The writ of errors Coram Nobis is the equivalent of the writ of habeas corpus for those that are not incarcerated. It applies to those that have already been convicted of a crime and have served out their sentence. The phrase Coram Nobis is Latin meaning “the errors before us”.
In New York and many other states the Coram Nobis is the remedy to bring when there is no other statutory remedy. In New York Coram Nobis remains part of the common law; however, under Federal law Coram Nobis has been codified under the All Writs Act.
The Writ of Errors Coram Nobis was originally a common law writ coming from England. The main purpose of the writ is to allow a trial court to correct its own errors (hence the name the errors before us) after the judgment or sentence has been entered.
The writ of errors Coram Nobis is usually brought to correct an error of fact that was not apparent on the record, not attributable to the defendant’s negligence, and if the court were aware of it at the time, it would have prevented the judgment or conviction.
It can be brought in federal court under the All Writs Act 28 U.S.C. 1651.
This petition is useful for a multitude of purposes. If you have arguments that are post-sentence or if you have been sentenced to probation – as long as there is no other statutory remedy for your legal issue you may bring a writ of errors Coram Nobis. Stated another way – when you have no other remedy look to see if you can make your argument under Coram Nobis.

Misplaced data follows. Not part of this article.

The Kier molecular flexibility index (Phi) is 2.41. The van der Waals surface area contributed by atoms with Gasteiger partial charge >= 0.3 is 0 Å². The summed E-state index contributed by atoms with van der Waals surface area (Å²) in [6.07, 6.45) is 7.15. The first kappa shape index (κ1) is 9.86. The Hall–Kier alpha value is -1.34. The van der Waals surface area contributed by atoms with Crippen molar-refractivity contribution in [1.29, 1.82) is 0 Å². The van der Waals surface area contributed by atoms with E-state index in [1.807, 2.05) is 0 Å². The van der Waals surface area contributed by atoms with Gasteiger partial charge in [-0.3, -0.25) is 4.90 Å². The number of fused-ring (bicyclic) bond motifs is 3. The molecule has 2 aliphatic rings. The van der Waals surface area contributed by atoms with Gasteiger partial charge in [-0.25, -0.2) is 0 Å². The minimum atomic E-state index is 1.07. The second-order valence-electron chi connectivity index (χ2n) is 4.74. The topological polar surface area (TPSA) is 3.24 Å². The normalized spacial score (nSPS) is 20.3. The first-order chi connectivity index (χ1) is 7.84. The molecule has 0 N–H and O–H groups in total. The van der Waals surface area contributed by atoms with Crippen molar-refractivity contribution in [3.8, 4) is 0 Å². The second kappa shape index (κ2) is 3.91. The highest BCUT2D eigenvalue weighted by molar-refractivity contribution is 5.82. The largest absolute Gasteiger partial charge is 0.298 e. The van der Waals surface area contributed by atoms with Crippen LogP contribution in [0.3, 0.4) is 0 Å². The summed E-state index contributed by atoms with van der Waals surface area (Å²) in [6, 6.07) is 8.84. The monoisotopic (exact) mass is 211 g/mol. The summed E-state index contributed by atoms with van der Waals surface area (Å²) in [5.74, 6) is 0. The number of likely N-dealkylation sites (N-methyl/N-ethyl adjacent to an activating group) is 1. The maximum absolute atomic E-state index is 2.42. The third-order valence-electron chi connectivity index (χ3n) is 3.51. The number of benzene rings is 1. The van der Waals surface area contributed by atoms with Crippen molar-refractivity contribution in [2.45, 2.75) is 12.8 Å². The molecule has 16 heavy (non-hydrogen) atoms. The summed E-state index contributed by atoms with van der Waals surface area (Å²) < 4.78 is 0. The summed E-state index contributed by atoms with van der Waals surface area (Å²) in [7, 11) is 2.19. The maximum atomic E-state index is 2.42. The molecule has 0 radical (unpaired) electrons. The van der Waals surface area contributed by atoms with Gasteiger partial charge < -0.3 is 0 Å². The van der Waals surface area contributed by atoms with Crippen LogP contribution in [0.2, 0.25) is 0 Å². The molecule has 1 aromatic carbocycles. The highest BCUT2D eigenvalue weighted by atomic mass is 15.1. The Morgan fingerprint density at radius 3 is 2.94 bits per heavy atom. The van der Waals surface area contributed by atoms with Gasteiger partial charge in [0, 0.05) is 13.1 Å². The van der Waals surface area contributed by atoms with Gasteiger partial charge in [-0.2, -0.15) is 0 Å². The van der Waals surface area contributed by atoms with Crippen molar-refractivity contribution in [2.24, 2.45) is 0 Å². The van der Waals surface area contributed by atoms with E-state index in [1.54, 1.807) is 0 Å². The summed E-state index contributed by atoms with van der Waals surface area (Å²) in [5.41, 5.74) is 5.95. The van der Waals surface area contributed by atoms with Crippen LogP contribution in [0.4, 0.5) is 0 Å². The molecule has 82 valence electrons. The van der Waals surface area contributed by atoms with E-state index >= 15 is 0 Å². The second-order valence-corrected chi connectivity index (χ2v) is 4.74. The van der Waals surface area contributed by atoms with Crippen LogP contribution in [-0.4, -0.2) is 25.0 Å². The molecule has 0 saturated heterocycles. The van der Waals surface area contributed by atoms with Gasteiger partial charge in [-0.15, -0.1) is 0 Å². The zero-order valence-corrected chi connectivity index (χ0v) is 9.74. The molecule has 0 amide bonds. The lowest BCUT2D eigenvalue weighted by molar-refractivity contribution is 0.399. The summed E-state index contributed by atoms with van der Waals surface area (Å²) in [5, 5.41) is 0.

In Federal Court the Coram Nobis can be brought to the trial court where a defendant has completed his sentence or is serving probation to correct the same errors that a Habeas Corpus petition would be used.
However, in New York, the Criminal Procedure Law has codified much of the common law writ procedure under Article 440. Generally, the only avenue for the writ of errors Coram Nobis is now to argue ineffective assistance of counsel at the appellate level.
One of the advantages of the Coram Nobis is that it is not subject to all the rules that the Habeas Corpus petition is subject to under the Anit-terrorism and Effective Death Penalty Act. For example, a Habeas petition must be brought within one year of the exhaustion of a direct criminal appeal. However, the Coram Nobis is not subject to the strict time limitations under that statute.
The famous example of the Coram Nobis at work is the case of Korematsu v. United States where in 1984 a U.S. District Court overturned a criminal conviction from 1944 of a Japanese American that was held in an internment camp during World War II.
If you think that the Coram Nobis applies to your case, you should contact me as I am an attorney experienced in this area of the law.